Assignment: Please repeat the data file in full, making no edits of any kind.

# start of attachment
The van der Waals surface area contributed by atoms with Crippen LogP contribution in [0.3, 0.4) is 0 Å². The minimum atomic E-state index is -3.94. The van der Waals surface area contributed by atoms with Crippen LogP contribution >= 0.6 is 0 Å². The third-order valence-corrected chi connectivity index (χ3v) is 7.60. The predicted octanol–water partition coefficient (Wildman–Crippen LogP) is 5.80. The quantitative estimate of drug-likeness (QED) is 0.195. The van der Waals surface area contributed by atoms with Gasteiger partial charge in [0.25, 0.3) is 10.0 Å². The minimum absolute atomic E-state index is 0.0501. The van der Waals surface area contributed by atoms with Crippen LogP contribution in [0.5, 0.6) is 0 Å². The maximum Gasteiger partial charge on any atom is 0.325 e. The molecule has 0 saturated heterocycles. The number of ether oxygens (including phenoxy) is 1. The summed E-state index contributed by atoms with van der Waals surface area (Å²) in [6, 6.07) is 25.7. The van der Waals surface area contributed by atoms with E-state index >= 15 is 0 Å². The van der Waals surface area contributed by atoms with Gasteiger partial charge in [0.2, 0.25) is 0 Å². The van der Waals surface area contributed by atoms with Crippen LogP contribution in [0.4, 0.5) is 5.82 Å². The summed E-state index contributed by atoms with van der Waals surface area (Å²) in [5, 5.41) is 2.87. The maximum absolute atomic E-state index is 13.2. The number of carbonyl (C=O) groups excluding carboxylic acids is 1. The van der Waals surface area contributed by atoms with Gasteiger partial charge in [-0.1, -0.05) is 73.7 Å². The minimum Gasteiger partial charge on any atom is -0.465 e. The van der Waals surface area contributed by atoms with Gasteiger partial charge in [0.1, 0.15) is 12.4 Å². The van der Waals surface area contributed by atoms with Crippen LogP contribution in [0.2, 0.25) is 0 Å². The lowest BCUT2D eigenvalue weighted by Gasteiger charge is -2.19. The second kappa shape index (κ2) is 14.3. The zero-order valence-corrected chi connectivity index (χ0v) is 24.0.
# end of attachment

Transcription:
The van der Waals surface area contributed by atoms with Crippen LogP contribution in [0.3, 0.4) is 0 Å². The minimum atomic E-state index is -3.94. The van der Waals surface area contributed by atoms with Crippen LogP contribution >= 0.6 is 0 Å². The third-order valence-corrected chi connectivity index (χ3v) is 7.60. The predicted octanol–water partition coefficient (Wildman–Crippen LogP) is 5.80. The quantitative estimate of drug-likeness (QED) is 0.195. The van der Waals surface area contributed by atoms with Gasteiger partial charge in [0.25, 0.3) is 10.0 Å². The minimum absolute atomic E-state index is 0.0501. The van der Waals surface area contributed by atoms with Crippen LogP contribution in [0.5, 0.6) is 0 Å². The maximum Gasteiger partial charge on any atom is 0.325 e. The molecule has 0 saturated heterocycles. The number of ether oxygens (including phenoxy) is 1. The summed E-state index contributed by atoms with van der Waals surface area (Å²) in [6, 6.07) is 25.7. The van der Waals surface area contributed by atoms with E-state index >= 15 is 0 Å². The van der Waals surface area contributed by atoms with Gasteiger partial charge in [0.2, 0.25) is 0 Å². The van der Waals surface area contributed by atoms with Crippen LogP contribution in [0.4, 0.5) is 5.82 Å². The summed E-state index contributed by atoms with van der Waals surface area (Å²) in [5, 5.41) is 2.87. The maximum absolute atomic E-state index is 13.2. The number of carbonyl (C=O) groups excluding carboxylic acids is 1. The van der Waals surface area contributed by atoms with Gasteiger partial charge in [-0.1, -0.05) is 73.7 Å². The minimum Gasteiger partial charge on any atom is -0.465 e. The van der Waals surface area contributed by atoms with Gasteiger partial charge in [0.1, 0.15) is 12.4 Å². The van der Waals surface area contributed by atoms with Crippen LogP contribution in [0.2, 0.25) is 0 Å². The lowest BCUT2D eigenvalue weighted by Gasteiger charge is -2.19. The second kappa shape index (κ2) is 14.3. The zero-order valence-corrected chi connectivity index (χ0v) is 24.0.